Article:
In the summer of 1995 I was a part of a summer project with Campus Crusade for Christ, helping start a ministry on a University campus in a major Russian city.  At the time, Russia was a place of great intrigue . . . the world was nearing the end of the “Cold War” and as a child of the 1970’s and 80’s (and someone who had seen both “Rocky IV” and “Red Dawn” multiple times) I was fascinated with the former U.S.S.R.  

En route to our ministry destination, our plane landed in Moscow.  A native resident of Moscow met us at the airport and arranged transportation to a hotel where we would be staying the night.  On the ride to the hotel, I stuck close to Sergei and listened to him tell stories about his hometown.  He showed us the bridge where Russian tanks sat during Glastnost.  He pointed to the spires of St. Basil’s Cathedral in the distance.  He talked about what buildings made up the Kremlin.  But, despite all this talk, the most memorable thing he told me, was about a paint job.  No kidding.

It seems that when President Ronald Reagan was coming to visit Moscow for a nuclear arms summit in June of 1988, the Russians wanted to put their best foot forward to impress their American counterparts.  The cash poor Soviets did not want the Americans to see their deteriorating financial situation.  To show financial weakness would be to lose yet another battle in this cold war.  However, the Soviets did not have enough money to fully renovate all of the large city of Moscow.  So, Russian officials came up with a resourceful solution . . . they would remodel and repaint only the buildings that lined the exact route and rooms that President Reagan would actually drive by or sit in.  So, in the days leading up to the summit, the Russian government went to work putting a fresh coat of paint and doing minor repairs to the streets and buildings where Reagan would be.  As the day drew near, though, the Soviets realized they needed to speed up their progress.  So, they came to a creative solution.  They would only repaint the exterior of buildings two stories up (these buildings were easily 10 stories tall or more.)  The thought was that Reagan was an older man who probably could not see beyond the second floor anyway. . . so why waste good paint.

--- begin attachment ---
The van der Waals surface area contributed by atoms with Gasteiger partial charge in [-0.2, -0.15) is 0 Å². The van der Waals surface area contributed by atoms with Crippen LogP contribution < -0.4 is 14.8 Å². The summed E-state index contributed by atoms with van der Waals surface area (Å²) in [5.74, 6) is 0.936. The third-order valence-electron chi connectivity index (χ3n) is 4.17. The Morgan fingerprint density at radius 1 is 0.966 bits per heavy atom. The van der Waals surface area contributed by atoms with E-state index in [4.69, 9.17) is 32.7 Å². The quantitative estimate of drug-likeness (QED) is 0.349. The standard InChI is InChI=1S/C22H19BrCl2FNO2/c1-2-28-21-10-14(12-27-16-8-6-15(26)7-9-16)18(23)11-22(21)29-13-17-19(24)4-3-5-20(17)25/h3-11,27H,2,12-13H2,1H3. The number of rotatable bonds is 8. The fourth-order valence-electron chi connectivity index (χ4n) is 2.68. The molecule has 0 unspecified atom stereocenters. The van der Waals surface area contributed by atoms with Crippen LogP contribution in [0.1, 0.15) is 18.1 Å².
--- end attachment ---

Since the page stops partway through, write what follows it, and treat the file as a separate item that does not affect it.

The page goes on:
Let’s take this image and connect it to Jesus Christ.

Jesus is not an aging President who rides down the streets of our lives only able to see about two stories up.  If that were the kind of God we served, we could decorate the visible areas of our lives with fresh coats of good works, and draw His attention away from the sin and struggle that we deal with seven stories up or on the streets less traveled.  In fact, our God is a God who sees not just selected streets, but the entire city of our heart.  He not only sees 10 stories up, He sees everything.

This is the problem with self-righteous religion.  No self is that righteous.  Upon thorough inspection, we all fall short.  This includes any today who are relying on their own performance to impress God, but it also relates to the Pharisees of the first century who could not pass Jesus’ parade inspection.

The sad reality is that Jesus WANTS to save us.  He wanted to save them . . . but they were unwilling.  

This Sunday at Wildwood, we will be concluding our “Authentic” series from Matthew 21-23, with part 5 (focused on Matthew 23:23-36).  My hope is that we would see the “woes” Jesus pronounces here as a “warning shot” designed to draw us to Himself.  See you Sunday at Wildwood in our 9:45 or 11:00 service!

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